Imagine a tax system that taxpayers could understand

Imagine a tax system that taxpayers could understand
© The Hill photo illustration

The recent $1.5 trillion tax reform has been heralded as everything from economically impotent to over-stimulating. But one thing reform certainly was not: sufficient. That’s because the 2,600 pages of U.S. tax rules remains a playground for experts to find savings for their clients that are nearly impossible for the bulk of non-experts to benefit from.

One favorite example of this is a tactic called tax-loss harvesting, made possible by Internal Revenue Code § 1091. In short, an investor can recognize a loss for tax purposes when they sell securities as long as they don’t purchase “substantially identical securities” within 30 days.

More sophisticated professional money managers will opportunistically scan for losses in their client portfolios to realize and immediately repurchase securities that behave with almost identical similarity, but are not considered “substantially identical” by the IRS. This tactic allows investors to reduce taxes today and defer gains into the future. Internal Revenue Code § 1014 goes one step further by adjusting the cost basis of securities to fair market value at death, eliminating gains all together.


While we’ve seen hyperbolic marketing about the efficacy of this tactic by some popular investment companies, a realistic estimate of the value for tax-loss harvesting is an extra 0.10 percent in annual gains. Not much, but every dollar counts when you are hired to manage wealth.


Another tax-reducing tactic is the strategic placement of assets across different financial accounts, known as asset location. Since each asset class, from emerging stocks to U.S. bonds, has a unique expected growth rate and tax profile, you can create algorithms to determine the ideal financial account type for different investments. Simulating every combination of asset placement across account types can produce meaningful wealth gains for clients by reducing lifelong taxes and increasing after-tax returns.

Utilizing the multitude of retirement account types provides yet another opportunity to reduce taxes. Navigating the subtleties between IRAs, 401Ks, HSAs, 529s and every other nuanced savings vehicle is difficult for professional financial advisors, let alone typical households in our experience. Here, too, though, you can use technology-driven algorithms to determine the financially optimal account to open, contribute to and withdraw from, which can reduce taxes and increase wealth.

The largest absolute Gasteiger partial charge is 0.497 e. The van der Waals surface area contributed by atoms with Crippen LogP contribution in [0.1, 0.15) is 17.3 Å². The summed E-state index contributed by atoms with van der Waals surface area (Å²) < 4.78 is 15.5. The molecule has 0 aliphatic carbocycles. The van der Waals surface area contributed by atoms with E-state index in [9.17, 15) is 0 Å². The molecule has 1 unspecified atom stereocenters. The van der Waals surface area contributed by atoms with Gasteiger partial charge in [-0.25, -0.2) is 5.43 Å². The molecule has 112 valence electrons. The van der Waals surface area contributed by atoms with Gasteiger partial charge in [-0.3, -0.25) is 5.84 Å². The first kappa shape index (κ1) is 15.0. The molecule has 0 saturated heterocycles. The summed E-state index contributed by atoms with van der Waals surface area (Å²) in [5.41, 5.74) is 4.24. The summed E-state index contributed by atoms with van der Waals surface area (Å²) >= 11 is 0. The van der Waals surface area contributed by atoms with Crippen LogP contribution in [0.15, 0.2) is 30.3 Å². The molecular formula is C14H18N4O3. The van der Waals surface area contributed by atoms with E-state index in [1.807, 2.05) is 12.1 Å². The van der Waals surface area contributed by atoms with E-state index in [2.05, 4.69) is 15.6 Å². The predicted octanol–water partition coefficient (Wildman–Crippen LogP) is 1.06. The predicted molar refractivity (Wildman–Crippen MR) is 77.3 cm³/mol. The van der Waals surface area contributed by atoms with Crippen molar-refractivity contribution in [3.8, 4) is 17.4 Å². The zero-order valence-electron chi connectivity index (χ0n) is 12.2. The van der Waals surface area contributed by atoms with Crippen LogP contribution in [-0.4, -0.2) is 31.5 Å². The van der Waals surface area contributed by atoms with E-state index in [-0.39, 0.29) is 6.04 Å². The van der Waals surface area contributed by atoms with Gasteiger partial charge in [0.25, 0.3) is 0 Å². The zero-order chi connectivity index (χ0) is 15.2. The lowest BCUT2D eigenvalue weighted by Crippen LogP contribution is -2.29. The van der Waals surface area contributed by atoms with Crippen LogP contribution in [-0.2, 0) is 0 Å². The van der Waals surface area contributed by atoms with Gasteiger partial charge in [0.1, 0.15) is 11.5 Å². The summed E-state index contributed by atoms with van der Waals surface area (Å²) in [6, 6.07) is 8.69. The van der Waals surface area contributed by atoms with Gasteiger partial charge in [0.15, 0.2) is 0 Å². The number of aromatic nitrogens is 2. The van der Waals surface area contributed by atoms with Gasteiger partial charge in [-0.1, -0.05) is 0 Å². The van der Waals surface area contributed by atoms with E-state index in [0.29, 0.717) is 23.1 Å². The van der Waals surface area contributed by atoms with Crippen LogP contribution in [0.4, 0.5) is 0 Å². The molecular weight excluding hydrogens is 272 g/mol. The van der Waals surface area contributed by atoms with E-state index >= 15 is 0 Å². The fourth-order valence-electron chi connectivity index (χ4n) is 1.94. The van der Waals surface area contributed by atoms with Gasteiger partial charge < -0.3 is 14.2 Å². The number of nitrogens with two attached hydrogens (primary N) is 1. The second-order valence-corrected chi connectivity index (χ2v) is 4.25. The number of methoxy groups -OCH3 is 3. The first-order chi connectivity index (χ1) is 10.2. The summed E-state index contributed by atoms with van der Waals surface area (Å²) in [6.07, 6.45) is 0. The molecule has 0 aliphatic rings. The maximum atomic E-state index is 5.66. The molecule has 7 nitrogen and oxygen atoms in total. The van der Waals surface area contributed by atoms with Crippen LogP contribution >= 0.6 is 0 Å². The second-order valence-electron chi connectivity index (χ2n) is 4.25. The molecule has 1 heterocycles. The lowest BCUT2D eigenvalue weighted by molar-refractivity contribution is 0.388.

Probably the most sophisticated tax tactic, though is to utilize one of 40 different trust types made possible by Internal Revenue Code §§ 641 to 692 — something only about 2 percent of U.S. households currently use, and a vehicle we see few investment managers able or willing to do. Tax savings can be quite large, particularly when transferring assets. Certain specialized trusts can even help households qualify for Medicaid eligibility in the unfortunate event that long-term care is needed. 

Fiduciaries are legally responsible to pursue the best interest of our clients, which motivates us to utilize every page of the tax code for potential wealth benefits. But a better tax system wouldn’t require that expertise in the first place. The time and energy we invested in the technology and methodology to digitize the U.S. tax code would be better utilized helping clients in more meaningful ways. 

In addition, while tax expertise can provide a competitive advantage over other firms, it should not provide an advantage over other taxpayers that do not have access to the sophisticated technology needed to optimize decisions about obscure tax rules. It also erodes the efficacy of tax policy if it requires esoteric algorithms that few can access.

Other developed nations, such as Australia and New Zealand, have addressed these types of tax inefficiencies. In 1987, for instance, Australia introduced “franking credits” to eliminate the double taxation on dividends. New Zealand introduced a similar system shortly thereafter and currently has no capital gains tax.

More fundamentally, a meaningful bipartisan effort to break bread over the founding principles of the modern individual tax code strikes us as long overdue.

With roots in the 16th Constitutional Amendment passed over 100 years ago, our forefathers very simply increased taxes as income grew. That basic public policy didn’t require specialized expertise to understand. More importantly, it set this country on a path to become a great economic, military, and moral global leader in the 20th century. It’s time to continue that tradition in the 21st century.

The more complex society we live in today may very well require a more sophisticated tax code than the original. However, it seems well worth the effort to start at the same page we began with 100 years ago and work from there.

Matt Fellowes is the founder and CEO of United Income and was a fellow at the Brookings Institution. Davey Quinn is a vice president at United Income responsible for investments and trading.